It has been an extremely busy week, beginning with the London Education Partnerships meeting for our regular termly session, chaired by Christine Gilbert. I find this meeting very useful, it provides an opportunity to hear what the other London Education Partnerships are up to, gauge their progress against our own and where possible pick their brains over common topical issues. Our partnerships are at different points of maturation, but the shared learning is invaluable and Christine has organised us into a couple of working groups to look at peer challenge and also the Post 16 piece.
Camden Learning Board met this week, specifically to look at the Commission and progress with the White British Disadvantage Project, which has been in existence for a few years. The Commission clearly outlines the ambition that outcomes for White British Disadvantage improve at a swifter rate than those of all pupils, thus reducing the gap. Broadly, the data is beginning to suggest that there are improvements for WHBR at the end of KS2 and also at GCSE, however a stubborn gap still remains. The opportunity to present at the Board provides a chance for collective debate and suggestions enabling us to think about how this network progresses over the next period of the Commission. We agreed that an external review of progress to date would be useful, we could then use this to capitalise on the distilled practice and wisdom that exists, pointing towards co-production of a model, with parental engagement and pupil attendance at the heart this.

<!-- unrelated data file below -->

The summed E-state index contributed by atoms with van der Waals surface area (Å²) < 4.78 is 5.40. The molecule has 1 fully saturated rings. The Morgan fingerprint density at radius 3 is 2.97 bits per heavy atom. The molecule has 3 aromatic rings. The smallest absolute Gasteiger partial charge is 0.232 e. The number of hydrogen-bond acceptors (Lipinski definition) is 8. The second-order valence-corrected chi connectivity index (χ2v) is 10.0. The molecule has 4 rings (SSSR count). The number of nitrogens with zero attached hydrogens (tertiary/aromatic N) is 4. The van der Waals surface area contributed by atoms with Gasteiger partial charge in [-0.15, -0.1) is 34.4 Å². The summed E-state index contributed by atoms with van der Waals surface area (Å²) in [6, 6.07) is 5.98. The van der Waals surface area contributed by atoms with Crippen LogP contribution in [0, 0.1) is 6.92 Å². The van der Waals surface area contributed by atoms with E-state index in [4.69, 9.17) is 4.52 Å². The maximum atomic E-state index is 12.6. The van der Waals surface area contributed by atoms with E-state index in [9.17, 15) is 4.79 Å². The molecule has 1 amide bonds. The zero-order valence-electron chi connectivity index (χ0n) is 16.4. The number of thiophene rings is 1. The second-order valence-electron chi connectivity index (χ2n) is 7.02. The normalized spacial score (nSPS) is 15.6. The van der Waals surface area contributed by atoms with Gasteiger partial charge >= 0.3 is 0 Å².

On Wednesday evening, Julian Turner (Chair at Acland Burghley School) chaired an engaging and enjoyable session with secondary Chairs of Governors around the topic of the curriculum. Increasingly, over the next few months, governors are going to be engaged in conversations with their schools over the intent, implementation and impact of their school’s curriculum. We acknowledged that much of governors’ time is spent scrutinising the data, but not necessarily the curriculum (including sequencing of learning, mapping and curriculum cohesion). There were some key themes and questions from the session, which included:
- How do we demonstrate (as governors) strategic thinking about the school curriculum?
- How does the curriculum capture the ethos and values?
- How does the curriculum promote progress of various groups of students?
- How does the curriculum benefit from the local community?
No doubt, this debate and work will continue and we in Camden Learning are beginning to consider how we outline and capture the essence of a curriculum approach locally.